The Cavalier Daily
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Like Bodo's, Virginia hoops still is under construction

Basketball fever has descended upon the Charlottesville area yet again.

Local fans have high hopes for the men's squad, and why not? They boast one of the finest recruiting classes in the nation, have almost everyone back from last year and have enough depth to make Pete Gillen's frenzied, pressing strategy work, and work for all 40 minutes of the game.

Hoops fanatics at the University know all about Chris Williams, Donald Hand, Majestic Mapp and the rest. They know their team is good, and more importantly, that it's underrated. The media that attended Operation Basketball in October predicted the Cavs to finish seventh in the Conference this month?

Poppycock, they say! Reigning Rookie of the Year Chris Williams pulls in less votes for Player of the Year than the Reform Party will next November?

A massive oversight, they cry! Surely, Pete Gillen can weld this group of extremely talented young men into a team that not only will contend for the ACC title, but win ... right?

Not so fast. Before Cavalier fans crown this Virginia squad as the next coming of Duke itself, it's important to remember that just like a new basketball stadium, constructing a championship-caliber team doesn't happen overnight.

Last October, when I went to Operation Basketball in Charlotte, Pete Gillen told me that rebuilding the House that Jeff Jones Left was a two-year process. Yes, the Cavs look much better than they did last year. Bolstering your roster from six scholarship players to 12 tends to have that effect.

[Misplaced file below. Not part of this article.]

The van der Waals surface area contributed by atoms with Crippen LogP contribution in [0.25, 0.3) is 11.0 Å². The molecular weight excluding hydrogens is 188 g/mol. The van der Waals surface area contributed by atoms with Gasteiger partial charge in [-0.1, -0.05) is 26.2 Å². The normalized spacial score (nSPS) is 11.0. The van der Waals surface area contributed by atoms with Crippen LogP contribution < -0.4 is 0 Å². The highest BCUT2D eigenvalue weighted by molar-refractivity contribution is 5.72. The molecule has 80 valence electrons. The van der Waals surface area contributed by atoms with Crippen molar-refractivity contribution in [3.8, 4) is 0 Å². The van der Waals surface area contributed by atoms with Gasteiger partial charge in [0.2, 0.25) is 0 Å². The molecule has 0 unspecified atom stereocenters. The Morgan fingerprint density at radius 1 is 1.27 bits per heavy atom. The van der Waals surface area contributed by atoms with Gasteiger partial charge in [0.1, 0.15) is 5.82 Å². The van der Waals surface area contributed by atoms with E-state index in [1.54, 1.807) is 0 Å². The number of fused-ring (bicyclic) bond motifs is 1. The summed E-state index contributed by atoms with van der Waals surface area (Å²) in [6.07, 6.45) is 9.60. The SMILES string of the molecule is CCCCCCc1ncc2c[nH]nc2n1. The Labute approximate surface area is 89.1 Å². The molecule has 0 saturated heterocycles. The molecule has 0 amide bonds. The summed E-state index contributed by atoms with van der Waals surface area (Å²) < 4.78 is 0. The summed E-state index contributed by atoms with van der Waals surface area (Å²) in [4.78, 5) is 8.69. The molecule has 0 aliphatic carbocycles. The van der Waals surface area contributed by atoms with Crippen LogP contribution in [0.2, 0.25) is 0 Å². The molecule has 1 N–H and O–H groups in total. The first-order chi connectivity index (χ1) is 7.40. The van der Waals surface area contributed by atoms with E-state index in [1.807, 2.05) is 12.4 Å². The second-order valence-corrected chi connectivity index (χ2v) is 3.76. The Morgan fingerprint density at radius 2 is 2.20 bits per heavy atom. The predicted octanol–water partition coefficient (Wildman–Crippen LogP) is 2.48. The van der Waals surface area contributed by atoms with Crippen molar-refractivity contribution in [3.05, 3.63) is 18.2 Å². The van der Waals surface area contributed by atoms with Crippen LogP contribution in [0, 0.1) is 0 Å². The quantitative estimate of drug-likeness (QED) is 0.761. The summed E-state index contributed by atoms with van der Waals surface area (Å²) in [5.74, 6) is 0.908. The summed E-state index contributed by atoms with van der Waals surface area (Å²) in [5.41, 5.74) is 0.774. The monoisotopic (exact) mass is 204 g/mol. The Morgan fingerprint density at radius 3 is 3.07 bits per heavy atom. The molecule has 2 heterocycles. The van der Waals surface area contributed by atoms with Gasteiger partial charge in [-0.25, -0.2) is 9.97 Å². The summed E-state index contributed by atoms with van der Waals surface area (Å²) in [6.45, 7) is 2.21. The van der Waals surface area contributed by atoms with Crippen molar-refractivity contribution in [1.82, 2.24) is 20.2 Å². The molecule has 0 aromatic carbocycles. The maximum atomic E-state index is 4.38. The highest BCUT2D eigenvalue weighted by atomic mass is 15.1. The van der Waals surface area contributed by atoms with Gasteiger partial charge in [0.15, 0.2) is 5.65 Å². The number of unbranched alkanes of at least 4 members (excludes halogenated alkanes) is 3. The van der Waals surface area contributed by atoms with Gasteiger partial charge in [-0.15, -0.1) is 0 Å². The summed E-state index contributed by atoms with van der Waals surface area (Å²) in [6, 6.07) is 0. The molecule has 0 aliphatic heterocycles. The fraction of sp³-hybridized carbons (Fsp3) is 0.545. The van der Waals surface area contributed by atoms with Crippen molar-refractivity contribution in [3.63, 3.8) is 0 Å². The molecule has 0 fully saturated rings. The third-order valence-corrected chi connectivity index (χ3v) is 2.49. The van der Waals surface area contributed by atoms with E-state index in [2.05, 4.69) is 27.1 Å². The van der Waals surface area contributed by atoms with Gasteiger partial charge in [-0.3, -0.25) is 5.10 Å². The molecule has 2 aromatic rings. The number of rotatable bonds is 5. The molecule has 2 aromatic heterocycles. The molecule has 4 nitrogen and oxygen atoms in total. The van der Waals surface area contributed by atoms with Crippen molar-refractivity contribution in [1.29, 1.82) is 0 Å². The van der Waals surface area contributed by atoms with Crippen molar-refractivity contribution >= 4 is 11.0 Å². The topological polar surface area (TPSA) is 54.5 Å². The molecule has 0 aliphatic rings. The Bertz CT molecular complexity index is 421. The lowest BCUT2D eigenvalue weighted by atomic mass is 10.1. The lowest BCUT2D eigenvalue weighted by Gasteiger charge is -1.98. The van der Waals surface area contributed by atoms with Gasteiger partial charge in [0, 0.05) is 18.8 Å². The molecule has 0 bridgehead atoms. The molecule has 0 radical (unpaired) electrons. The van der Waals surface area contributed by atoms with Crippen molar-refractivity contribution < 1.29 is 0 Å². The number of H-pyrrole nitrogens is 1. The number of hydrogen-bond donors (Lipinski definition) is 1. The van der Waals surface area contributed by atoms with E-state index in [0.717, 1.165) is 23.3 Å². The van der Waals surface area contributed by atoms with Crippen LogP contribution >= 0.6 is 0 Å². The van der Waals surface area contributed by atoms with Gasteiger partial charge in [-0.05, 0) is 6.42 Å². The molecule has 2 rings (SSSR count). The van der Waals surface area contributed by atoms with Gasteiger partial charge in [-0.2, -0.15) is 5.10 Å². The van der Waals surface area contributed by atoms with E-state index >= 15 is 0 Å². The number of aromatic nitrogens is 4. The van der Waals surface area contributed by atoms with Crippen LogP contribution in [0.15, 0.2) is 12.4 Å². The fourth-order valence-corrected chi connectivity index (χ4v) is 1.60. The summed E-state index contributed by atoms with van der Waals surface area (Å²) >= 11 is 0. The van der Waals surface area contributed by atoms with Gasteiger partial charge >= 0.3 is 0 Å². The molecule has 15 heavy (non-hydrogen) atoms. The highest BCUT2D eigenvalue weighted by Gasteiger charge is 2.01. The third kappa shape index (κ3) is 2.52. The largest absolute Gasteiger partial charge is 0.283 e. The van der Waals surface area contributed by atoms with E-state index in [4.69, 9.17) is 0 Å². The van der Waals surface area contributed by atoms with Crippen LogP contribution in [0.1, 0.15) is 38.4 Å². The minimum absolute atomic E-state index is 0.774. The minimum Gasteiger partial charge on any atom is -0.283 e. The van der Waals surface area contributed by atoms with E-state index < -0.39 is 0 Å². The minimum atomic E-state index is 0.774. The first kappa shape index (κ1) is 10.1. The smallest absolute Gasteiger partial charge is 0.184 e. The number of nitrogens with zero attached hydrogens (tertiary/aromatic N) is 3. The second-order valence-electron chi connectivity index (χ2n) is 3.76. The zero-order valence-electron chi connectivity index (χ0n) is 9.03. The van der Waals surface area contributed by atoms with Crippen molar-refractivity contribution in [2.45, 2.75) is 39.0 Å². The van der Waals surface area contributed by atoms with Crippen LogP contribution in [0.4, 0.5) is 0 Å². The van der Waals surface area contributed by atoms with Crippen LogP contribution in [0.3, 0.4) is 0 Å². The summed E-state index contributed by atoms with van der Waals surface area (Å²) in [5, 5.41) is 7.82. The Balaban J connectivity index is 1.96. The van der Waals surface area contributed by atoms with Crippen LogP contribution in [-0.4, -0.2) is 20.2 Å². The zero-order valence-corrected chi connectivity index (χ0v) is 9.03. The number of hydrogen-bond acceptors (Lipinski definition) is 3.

Yes, Virginia fans have high hopes for the Cavaliers this year. Why not?

Fans should have lofty hopes for their team each season, so long as those hopes are attainable. For example, I'm a Bears fan, but I don't plan on the Monsters of the Midway returning to the Super Bowl anytime soon.

The Cavs should be better this season; another 4-12 Conference campaign would be a major disappointment. But it's important to keep everything in perspective.

Take the first years and transfer student Stephane Dondon, for example. No one questions their athleticism or talent. But the ACC is a tough place to play, especially for a rookie. Adam Hall had an up-and-down 1998-99 season, and while Williams had the best year of any freshman in the Conference, Big Smooth started to run out of gas in the final weeks, as indicated by his descent in the list of the top scorers in the ACC.

Virginia has the talent, but it needs chemistry, which is something that comes only with time. Don't be surprised if the Cavs go 4-4 or 3-5, maybe even 2-6, during their first run through the Conference opposition.

But after they adjust, maybe Virginia will go 6-2 or 7-1, maybe even 8-0, to round out the regular season.

So what does all this add up to? Finishing above Florida State and Clemson should be expected. I think the Cavs will finish fifth or fourth in the ACC, with an outside shot at third. I also think Virginia will, or can, beat every other team in the Conference at least once this season.

So if you see Mapp turn the ball over on a bad pass this year, or see Roger Mason shoot an air ball, relax. They're just first years. And this team has plenty of time to gel.


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Today, we sit down with both the president and treasurer of the Virginia women's club basketball team to discuss everything from making free throws to recent increased viewership in women's basketball.